They were not taken for what they really were—proofs of the entirely defenseless condition of an immense sweep of coast, in the face of the heavy and increasing naval armament of the United States. They were considered reverses merely; inquiry went but little deeper and the lesson they should have taught was lost; while the inexplicable tardiness of the War Department left still more important points equally defenseless.

But the news of General Crittenden's utter defeat at Mill Springs, on the 17th of January—of the disastrous results of his miscalculation, or misguided impetuosity, and of the death of Zollicoffer—came with stunning effect; opening wide the eyes of the whole country to the condition in which apathy, or mismanagement, had left it.

As usual, too, in the popular estimate of a success, or a reverse, the public laid much stress on the death of Zollicoffer, who was a favorite both with them and the army. He was declared uselessly sacrificed, and his commanding general and the Government came in for an equal share of popular condemnation.

Mr. Davis soon afterward relieved Secretary Walker from the duties of the War Office; putting Mr. Benjamin in his seat as temporary incumbent. The latter, as before stated, was known as a shrewd lawyer, of great quickness of perception, high cultivation, and some grasp of mind; but there was little belief among the people that he was fit to control a department demanding decision and independence, combined with intimate knowledge of military matters. Besides Mr. Benjamin personally had become exceedingly unpopular with the masses. Whether this arose from the unaccountable influence he—and he alone—had with his chief, or whether the busy tongues of his private enemies received too ready credence, is hard to say. But so the fact was; and his elevation gave rise to scurrilous attacks, as well as grave forebodings. Both served equally to fix Mr. Davis in the reasons he had believed good enough for his selection.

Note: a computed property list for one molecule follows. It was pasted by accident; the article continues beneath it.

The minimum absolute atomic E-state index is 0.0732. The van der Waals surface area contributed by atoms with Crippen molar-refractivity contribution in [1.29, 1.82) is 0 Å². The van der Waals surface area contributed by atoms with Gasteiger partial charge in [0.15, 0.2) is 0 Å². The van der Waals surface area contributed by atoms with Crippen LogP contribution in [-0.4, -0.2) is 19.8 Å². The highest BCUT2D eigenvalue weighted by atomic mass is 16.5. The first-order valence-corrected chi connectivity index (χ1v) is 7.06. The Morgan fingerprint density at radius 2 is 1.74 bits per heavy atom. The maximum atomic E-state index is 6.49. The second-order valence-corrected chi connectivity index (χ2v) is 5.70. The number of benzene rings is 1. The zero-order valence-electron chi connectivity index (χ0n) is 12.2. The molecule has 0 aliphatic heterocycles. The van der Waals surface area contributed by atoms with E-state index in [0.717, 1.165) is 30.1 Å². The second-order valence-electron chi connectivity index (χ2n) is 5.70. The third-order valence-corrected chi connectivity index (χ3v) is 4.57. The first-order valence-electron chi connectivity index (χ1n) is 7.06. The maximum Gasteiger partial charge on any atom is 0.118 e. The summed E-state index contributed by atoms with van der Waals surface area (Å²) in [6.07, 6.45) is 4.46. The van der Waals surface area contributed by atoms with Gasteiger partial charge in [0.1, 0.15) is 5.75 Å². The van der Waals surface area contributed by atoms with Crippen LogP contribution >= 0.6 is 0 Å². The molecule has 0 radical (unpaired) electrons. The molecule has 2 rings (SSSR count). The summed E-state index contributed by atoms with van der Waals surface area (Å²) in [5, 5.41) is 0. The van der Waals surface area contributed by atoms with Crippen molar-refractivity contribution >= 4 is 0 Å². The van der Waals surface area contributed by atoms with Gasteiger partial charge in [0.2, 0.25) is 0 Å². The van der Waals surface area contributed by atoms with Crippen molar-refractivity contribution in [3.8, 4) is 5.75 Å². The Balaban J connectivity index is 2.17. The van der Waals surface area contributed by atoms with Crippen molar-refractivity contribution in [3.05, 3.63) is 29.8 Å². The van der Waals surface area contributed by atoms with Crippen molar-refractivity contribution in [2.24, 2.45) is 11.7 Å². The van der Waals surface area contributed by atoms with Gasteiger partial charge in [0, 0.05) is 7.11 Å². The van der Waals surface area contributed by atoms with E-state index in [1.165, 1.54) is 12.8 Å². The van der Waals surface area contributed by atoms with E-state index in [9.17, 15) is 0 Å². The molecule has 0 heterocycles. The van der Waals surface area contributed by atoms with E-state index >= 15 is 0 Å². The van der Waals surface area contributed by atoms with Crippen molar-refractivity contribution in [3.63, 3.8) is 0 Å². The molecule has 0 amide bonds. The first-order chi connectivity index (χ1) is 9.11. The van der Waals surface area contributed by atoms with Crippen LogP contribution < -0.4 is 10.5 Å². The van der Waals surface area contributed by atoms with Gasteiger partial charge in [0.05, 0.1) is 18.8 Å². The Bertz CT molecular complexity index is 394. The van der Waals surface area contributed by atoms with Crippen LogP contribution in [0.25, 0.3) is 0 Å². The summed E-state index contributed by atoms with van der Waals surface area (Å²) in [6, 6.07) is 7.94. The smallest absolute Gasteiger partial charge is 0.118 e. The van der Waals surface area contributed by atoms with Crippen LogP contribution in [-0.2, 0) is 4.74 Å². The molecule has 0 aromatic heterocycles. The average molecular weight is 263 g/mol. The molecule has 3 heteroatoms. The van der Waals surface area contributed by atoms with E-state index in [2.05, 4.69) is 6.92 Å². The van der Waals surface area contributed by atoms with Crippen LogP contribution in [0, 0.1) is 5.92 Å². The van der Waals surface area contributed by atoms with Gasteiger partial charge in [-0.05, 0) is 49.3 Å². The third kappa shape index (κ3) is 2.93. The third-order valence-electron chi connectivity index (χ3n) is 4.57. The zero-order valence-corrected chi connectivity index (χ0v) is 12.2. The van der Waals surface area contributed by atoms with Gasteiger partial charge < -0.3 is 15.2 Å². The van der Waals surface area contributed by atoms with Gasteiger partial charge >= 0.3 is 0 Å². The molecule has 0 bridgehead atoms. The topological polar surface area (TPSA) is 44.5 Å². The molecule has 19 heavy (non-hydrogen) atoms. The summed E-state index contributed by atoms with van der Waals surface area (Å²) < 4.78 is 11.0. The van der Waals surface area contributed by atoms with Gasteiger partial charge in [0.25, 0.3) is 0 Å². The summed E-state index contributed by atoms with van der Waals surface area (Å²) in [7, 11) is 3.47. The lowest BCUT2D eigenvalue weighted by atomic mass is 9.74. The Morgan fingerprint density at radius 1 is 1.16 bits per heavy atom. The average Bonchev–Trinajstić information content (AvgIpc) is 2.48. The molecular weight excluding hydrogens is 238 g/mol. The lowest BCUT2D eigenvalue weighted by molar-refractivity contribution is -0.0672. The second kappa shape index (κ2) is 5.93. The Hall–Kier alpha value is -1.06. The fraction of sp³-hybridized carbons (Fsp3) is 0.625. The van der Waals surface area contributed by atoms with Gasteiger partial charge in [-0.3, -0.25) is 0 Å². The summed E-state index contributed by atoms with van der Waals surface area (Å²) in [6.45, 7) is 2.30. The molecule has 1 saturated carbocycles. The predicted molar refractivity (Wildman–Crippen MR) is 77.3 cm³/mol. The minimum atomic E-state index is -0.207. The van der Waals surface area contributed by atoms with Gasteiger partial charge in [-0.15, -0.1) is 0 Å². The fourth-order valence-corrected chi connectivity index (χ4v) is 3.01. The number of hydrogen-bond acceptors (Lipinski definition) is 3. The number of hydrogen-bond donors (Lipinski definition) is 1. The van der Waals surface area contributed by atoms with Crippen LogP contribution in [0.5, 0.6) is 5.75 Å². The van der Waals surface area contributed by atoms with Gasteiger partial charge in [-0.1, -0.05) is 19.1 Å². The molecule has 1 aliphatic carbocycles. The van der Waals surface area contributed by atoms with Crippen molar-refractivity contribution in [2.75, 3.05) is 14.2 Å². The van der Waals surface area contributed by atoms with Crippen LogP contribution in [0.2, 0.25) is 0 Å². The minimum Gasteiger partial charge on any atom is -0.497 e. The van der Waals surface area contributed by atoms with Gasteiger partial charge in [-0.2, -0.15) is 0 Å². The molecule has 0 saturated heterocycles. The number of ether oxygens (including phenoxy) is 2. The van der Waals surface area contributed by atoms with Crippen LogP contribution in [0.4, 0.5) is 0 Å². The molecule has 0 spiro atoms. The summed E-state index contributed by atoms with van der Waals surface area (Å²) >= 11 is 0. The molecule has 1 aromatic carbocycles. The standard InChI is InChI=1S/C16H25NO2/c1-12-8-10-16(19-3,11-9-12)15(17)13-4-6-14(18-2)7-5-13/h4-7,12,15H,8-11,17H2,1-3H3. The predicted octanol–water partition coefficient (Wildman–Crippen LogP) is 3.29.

Suddenly, on the 7th of February, Roanoke Island fell!

Constant as had been the warnings of the press, unremittingly as General Wise had besieged the War Department, and blue as was the mood of the public—the blow still fell like a thunder-clap and shook to the winds the few remaining shreds of hope. General Wise was ill in bed; and the defense—conducted by a militia colonel with less than one thousand raw troops—was but child's play to the immense armada with heaviest metal that Burnside brought against the place.

Roanoke Island was the key to General Huger's position at Norfolk. Its fall opened the Sounds to the enemy and, besides paralyzing Huger's rear communications, cut off more than half his supplies. The defeat was illustrated by great, if unavailing, valor on the part of the untrained garrison; by a plucky and determined fight of the little squadron under Commodore Lynch; and by the brilliant courage and death of Captain O. Jennings Wise—a gallant soldier and noble gentleman, whose popularity was deservedly great.

But, the people felt that a period must be put to these mistakes; and so great was their clamor that a congressional committee investigated the matter; and their report declared that the disaster lay at the door of the War Department. The almost universal unpopularity of the Secretary made this a most acceptable view, even while an effort was made to shift part of the blame to General Huger's shoulders. But wherever the fault, the country could not shake off the gloom that such a succession of misfortunes threw over it.